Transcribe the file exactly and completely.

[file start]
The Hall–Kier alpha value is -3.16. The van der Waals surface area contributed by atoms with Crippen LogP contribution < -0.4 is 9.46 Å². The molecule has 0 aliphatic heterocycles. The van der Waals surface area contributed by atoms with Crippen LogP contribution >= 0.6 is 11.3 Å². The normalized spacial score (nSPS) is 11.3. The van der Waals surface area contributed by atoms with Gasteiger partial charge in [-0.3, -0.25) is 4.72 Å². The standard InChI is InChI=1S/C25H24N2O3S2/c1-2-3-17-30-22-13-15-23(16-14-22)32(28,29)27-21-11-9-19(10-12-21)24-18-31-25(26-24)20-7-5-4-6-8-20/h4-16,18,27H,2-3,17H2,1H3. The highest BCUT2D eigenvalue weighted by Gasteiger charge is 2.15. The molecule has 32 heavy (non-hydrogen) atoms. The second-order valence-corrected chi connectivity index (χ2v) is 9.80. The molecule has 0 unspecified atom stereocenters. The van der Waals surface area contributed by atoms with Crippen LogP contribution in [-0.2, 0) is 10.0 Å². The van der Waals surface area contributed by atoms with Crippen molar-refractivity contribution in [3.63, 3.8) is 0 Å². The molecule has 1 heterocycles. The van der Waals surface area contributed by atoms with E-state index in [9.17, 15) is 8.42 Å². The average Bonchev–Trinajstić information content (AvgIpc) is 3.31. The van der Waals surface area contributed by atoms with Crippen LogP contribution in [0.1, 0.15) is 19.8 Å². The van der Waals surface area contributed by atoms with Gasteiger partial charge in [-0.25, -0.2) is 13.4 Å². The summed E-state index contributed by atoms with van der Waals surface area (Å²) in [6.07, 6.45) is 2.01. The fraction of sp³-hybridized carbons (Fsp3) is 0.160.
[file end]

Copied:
The Hall–Kier alpha value is -3.16. The van der Waals surface area contributed by atoms with Crippen LogP contribution < -0.4 is 9.46 Å². The molecule has 0 aliphatic heterocycles. The van der Waals surface area contributed by atoms with Crippen LogP contribution >= 0.6 is 11.3 Å². The normalized spacial score (nSPS) is 11.3. The van der Waals surface area contributed by atoms with Gasteiger partial charge in [-0.3, -0.25) is 4.72 Å². The standard InChI is InChI=1S/C25H24N2O3S2/c1-2-3-17-30-22-13-15-23(16-14-22)32(28,29)27-21-11-9-19(10-12-21)24-18-31-25(26-24)20-7-5-4-6-8-20/h4-16,18,27H,2-3,17H2,1H3. The highest BCUT2D eigenvalue weighted by Gasteiger charge is 2.15. The molecule has 32 heavy (non-hydrogen) atoms. The second-order valence-corrected chi connectivity index (χ2v) is 9.80. The molecule has 0 unspecified atom stereocenters. The van der Waals surface area contributed by atoms with Crippen LogP contribution in [-0.2, 0) is 10.0 Å². The van der Waals surface area contributed by atoms with Crippen molar-refractivity contribution in [3.63, 3.8) is 0 Å². The molecule has 1 heterocycles. The van der Waals surface area contributed by atoms with E-state index in [9.17, 15) is 8.42 Å². The average Bonchev–Trinajstić information content (AvgIpc) is 3.31. The van der Waals surface area contributed by atoms with Crippen LogP contribution in [0.1, 0.15) is 19.8 Å². The van der Waals surface area contributed by atoms with Gasteiger partial charge in [-0.25, -0.2) is 13.4 Å². The summed E-state index contributed by atoms with van der Waals surface area (Å²) in [6.07, 6.45) is 2.01. The fraction of sp³-hybridized carbons (Fsp3) is 0.160.